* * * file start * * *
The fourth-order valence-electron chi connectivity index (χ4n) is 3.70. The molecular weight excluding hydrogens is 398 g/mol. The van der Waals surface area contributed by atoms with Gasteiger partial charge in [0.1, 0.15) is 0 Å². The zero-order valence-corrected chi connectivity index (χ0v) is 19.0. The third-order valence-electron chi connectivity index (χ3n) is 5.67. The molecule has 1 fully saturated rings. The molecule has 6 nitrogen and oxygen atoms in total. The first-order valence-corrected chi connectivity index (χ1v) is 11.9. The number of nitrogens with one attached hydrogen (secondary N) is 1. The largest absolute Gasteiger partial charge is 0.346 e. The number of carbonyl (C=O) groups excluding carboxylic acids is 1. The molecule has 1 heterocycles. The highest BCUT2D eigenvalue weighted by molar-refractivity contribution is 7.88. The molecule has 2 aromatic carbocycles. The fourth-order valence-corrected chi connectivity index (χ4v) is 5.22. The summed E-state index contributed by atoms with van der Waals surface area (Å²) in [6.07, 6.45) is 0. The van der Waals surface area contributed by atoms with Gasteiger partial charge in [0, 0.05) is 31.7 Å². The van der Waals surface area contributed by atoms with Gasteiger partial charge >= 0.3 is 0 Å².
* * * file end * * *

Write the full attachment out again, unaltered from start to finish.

The fourth-order valence-electron chi connectivity index (χ4n) is 3.70. The molecular weight excluding hydrogens is 398 g/mol. The van der Waals surface area contributed by atoms with Gasteiger partial charge in [0.1, 0.15) is 0 Å². The zero-order valence-corrected chi connectivity index (χ0v) is 19.0. The third-order valence-electron chi connectivity index (χ3n) is 5.67. The molecule has 1 fully saturated rings. The molecule has 6 nitrogen and oxygen atoms in total. The first-order valence-corrected chi connectivity index (χ1v) is 11.9. The number of nitrogens with one attached hydrogen (secondary N) is 1. The largest absolute Gasteiger partial charge is 0.346 e. The number of carbonyl (C=O) groups excluding carboxylic acids is 1. The molecule has 1 heterocycles. The highest BCUT2D eigenvalue weighted by molar-refractivity contribution is 7.88. The molecule has 2 aromatic carbocycles. The fourth-order valence-corrected chi connectivity index (χ4v) is 5.22. The summed E-state index contributed by atoms with van der Waals surface area (Å²) in [6.07, 6.45) is 0. The van der Waals surface area contributed by atoms with Gasteiger partial charge in [0, 0.05) is 31.7 Å². The van der Waals surface area contributed by atoms with Gasteiger partial charge >= 0.3 is 0 Å².